By James D. Agresti
December 31, 2011
During a recent interview on 60 Minutes, Barack Obama stated that “our deficit problems would be solved” if we:
• reformed “some of our health care programs, like Medicare and Medicaid,”
• cut “discretionary spending,”
• and went back to tax rates “that would still be lower than they were under Ronald Reagan.”
As a matter of fact, these items are already a part of what the Congressional Budget Office (CBO) calls “current policy.” And under this policy, the CBO projects that our nation’s publicly held federal debt will multiply by more than five times over the next 40 years.
President Obama’s first item—reforming health care programs like Medicare and Medicaid—was enacted into law just last year. The Affordable Care Act, also known as Obamacare, contains more than 900 pages of reforms to our nation’s healthcare system, including major changes to the Medicaid and Medicare programs. This bill was crafted and passed exclusively by Democrats (without a single Republican vote in the House or Senate). On the day Obama signed it into law, he said it would “achieve the biggest reduction in our long-term deficits since the Balanced Budget Act of the 1990s.”
The second and third items, cutting discretionary spending and going back to Reagan-era tax rates are also part of the CBO’s current policy scenario. In this scenario, spending on all government functions but mandatory healthcare, Social Security, and interest on the national debt drop from 12.5% of GDP in 2010 to 9.9% in 2015. This amounts to a 21% decrease among programs that encompass all discretionary spending and some mandatory spending.
Also, under current policy, federal taxes actually rise to 5% above Reagan-era levels. During Ronald Reagan’s presidency (1981-1989), federal receipts averaged 18.2% of our nation’s gross domestic product (GDP). For comparison, the CBO’s current policy scenario has revenues exceeding this level in 2014 and eventually settling in at 19.3% of GDP.
In sum, the CBO’s current policy scenario looks a lot like Obama’s wish list, with one notable exception, which is that it excludes a provision of Obamacare that the Medicare Trustees call “impracticable” because it cuts Medicare payments for numerous healthcare services to “less than half of their level under prior law” (pages 229 and 265-266).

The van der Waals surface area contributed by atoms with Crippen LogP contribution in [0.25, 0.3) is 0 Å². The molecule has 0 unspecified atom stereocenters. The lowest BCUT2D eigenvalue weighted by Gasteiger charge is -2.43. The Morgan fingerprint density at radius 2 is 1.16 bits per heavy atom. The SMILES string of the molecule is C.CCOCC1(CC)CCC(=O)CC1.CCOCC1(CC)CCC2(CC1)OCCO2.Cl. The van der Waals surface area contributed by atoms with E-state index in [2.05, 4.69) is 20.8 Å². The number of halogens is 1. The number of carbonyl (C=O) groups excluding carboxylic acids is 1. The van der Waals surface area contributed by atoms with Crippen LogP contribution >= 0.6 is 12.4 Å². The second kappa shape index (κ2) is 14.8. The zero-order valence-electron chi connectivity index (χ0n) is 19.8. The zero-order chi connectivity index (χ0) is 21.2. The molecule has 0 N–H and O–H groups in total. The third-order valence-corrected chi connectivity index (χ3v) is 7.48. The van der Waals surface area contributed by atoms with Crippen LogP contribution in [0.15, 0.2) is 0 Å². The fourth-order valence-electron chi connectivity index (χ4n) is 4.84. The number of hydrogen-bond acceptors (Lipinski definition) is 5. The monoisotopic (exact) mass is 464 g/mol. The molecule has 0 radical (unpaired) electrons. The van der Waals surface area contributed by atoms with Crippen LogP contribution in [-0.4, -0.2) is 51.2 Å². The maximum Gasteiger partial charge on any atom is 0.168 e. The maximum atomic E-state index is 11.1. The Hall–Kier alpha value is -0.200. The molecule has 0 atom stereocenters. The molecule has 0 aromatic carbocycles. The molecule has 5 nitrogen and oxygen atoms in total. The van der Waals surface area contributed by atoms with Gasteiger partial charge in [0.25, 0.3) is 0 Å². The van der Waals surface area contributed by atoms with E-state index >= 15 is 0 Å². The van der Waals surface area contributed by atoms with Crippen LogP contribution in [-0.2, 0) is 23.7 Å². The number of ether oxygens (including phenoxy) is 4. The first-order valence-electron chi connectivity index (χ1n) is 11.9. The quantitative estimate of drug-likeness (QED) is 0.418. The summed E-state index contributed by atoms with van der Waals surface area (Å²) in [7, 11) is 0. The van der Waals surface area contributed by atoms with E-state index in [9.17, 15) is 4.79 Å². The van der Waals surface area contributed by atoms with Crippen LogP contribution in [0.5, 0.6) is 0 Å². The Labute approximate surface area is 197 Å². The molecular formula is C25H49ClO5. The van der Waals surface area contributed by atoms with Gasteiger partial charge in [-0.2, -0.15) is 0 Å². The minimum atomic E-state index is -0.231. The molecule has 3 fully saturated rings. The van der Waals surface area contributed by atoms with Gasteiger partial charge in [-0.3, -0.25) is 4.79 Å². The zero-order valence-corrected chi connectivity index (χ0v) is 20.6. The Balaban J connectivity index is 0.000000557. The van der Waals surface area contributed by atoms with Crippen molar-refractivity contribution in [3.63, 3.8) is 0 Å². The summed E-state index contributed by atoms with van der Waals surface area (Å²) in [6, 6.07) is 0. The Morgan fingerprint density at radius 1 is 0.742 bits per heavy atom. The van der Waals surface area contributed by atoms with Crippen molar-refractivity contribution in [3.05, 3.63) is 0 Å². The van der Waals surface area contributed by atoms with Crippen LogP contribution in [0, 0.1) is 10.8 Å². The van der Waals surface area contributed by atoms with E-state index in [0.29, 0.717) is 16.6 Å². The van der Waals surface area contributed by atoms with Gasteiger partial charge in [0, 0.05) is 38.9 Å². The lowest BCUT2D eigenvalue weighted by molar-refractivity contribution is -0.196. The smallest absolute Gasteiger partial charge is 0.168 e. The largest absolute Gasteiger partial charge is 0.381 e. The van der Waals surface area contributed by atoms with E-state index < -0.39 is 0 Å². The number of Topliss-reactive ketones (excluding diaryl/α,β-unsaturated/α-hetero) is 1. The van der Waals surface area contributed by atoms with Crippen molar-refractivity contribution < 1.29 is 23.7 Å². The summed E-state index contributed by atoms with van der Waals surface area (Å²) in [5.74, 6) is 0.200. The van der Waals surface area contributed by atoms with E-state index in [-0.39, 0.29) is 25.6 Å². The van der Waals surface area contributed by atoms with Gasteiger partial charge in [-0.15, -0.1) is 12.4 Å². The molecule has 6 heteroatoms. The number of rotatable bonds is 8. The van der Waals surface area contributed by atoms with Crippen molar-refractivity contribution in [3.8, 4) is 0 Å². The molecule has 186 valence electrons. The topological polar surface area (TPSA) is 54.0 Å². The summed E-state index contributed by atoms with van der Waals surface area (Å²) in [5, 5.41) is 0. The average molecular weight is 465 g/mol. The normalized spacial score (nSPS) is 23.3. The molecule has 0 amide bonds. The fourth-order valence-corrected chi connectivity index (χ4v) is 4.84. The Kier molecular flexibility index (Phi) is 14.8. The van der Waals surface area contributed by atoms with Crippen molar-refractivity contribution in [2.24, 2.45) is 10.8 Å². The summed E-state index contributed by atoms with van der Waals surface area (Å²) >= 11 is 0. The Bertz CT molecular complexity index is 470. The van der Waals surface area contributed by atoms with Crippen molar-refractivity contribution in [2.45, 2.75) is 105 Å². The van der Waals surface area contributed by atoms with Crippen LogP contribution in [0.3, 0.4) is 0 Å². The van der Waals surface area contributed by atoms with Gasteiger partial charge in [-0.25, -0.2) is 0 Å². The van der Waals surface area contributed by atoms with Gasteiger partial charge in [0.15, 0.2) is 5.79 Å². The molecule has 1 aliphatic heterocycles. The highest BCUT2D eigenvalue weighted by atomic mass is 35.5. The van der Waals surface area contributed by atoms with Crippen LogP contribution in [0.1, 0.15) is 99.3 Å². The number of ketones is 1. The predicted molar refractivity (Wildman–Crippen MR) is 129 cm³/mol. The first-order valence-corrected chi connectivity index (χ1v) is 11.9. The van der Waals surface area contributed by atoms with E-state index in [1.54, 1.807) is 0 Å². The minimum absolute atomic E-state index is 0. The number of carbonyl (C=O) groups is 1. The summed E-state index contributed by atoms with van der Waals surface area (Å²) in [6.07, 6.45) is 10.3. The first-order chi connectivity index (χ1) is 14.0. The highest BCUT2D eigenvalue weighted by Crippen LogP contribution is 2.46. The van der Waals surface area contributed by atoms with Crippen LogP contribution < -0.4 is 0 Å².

So how does the national debt fare under this scenario? This graph shows the results:
In the same interview, Obama also said that “our deficit problems are completely manageable” but Republicans have been unwilling to compromise and “put country ahead of party.” Yet, for the first two years of his presidency, Obama enjoyed a 79-seat Democratic majority in the House and an 18- to 20-seat effective majority in the Senate.
During this period of Democratic dominance, our national debt rose at a rate of 9.1% of GDP per year. For contrast, while George W. Bush had Republican majorities in the House and Senate, the national debt rose at a rate of 0.7% of GDP per year—or 13 times slower than under Obama and the Democrats.
There are many factors that affect the national debt beyond the current occupants of the White House and U.S. Capitol, so one cannot logically draw cause and effect conclusions based solely upon this, but near the outset of his presidency, Barack Obama stated:
I refuse to leave our children with a debt that they cannot repay. And that means taking responsibility right now, in this administration, for getting our spending under control.
That was in February of 2009, about a month after he took office and a week after he signed the first of his “stimulus” bills. For the next 22 months, President Obama had almost free rein to enact his legislative agenda, and he used it to increase spending. Now he claims that our deficit problems would be fixed if Republicans weren’t standing in his way.
NOTE (11/8/12): An earlier version of this article incorrectly stated that Obama had an 8- to 10-seat effective majority in the Senate.